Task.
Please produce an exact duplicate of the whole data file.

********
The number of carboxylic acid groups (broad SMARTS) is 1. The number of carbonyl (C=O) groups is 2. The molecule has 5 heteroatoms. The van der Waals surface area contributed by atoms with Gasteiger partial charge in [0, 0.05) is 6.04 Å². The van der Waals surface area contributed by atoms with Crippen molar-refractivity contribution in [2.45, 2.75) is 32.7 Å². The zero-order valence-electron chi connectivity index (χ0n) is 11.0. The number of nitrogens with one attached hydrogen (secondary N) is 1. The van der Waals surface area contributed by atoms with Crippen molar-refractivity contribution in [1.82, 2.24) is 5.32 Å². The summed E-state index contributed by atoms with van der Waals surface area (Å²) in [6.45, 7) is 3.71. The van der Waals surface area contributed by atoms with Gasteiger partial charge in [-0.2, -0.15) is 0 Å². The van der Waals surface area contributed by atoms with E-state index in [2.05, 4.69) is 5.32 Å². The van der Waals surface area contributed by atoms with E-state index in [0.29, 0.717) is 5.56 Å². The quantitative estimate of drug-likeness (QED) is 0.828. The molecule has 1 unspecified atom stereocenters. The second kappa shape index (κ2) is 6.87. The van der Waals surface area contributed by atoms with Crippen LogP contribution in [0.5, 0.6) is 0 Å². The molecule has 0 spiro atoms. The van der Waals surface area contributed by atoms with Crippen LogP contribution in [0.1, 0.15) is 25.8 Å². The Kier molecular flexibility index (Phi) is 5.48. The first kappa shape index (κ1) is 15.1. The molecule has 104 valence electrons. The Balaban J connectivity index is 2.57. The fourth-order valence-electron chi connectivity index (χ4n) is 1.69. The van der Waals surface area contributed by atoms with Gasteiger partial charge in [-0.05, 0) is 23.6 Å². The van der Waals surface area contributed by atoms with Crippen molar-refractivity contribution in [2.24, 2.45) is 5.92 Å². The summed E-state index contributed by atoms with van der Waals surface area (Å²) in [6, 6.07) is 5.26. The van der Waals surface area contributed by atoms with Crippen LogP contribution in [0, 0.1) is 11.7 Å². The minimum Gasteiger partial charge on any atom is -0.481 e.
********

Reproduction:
The number of carboxylic acid groups (broad SMARTS) is 1. The number of carbonyl (C=O) groups is 2. The molecule has 5 heteroatoms. The van der Waals surface area contributed by atoms with Gasteiger partial charge in [0, 0.05) is 6.04 Å². The van der Waals surface area contributed by atoms with Crippen molar-refractivity contribution in [2.45, 2.75) is 32.7 Å². The zero-order valence-electron chi connectivity index (χ0n) is 11.0. The number of nitrogens with one attached hydrogen (secondary N) is 1. The van der Waals surface area contributed by atoms with Crippen molar-refractivity contribution in [1.82, 2.24) is 5.32 Å². The summed E-state index contributed by atoms with van der Waals surface area (Å²) in [6.45, 7) is 3.71. The van der Waals surface area contributed by atoms with Gasteiger partial charge in [-0.2, -0.15) is 0 Å². The van der Waals surface area contributed by atoms with E-state index in [2.05, 4.69) is 5.32 Å². The van der Waals surface area contributed by atoms with E-state index in [0.29, 0.717) is 5.56 Å². The quantitative estimate of drug-likeness (QED) is 0.828. The molecule has 1 unspecified atom stereocenters. The second kappa shape index (κ2) is 6.87. The van der Waals surface area contributed by atoms with Crippen LogP contribution in [0.5, 0.6) is 0 Å². The molecule has 0 spiro atoms. The van der Waals surface area contributed by atoms with Crippen LogP contribution in [0.1, 0.15) is 25.8 Å². The Kier molecular flexibility index (Phi) is 5.48. The first kappa shape index (κ1) is 15.1. The molecule has 104 valence electrons. The Balaban J connectivity index is 2.57. The fourth-order valence-electron chi connectivity index (χ4n) is 1.69. The van der Waals surface area contributed by atoms with Gasteiger partial charge in [-0.05, 0) is 23.6 Å². The van der Waals surface area contributed by atoms with Crippen molar-refractivity contribution in [2.24, 2.45) is 5.92 Å². The summed E-state index contributed by atoms with van der Waals surface area (Å²) in [6, 6.07) is 5.26. The van der Waals surface area contributed by atoms with Crippen LogP contribution in [0, 0.1) is 11.7 Å². The minimum Gasteiger partial charge on any atom is -0.481 e.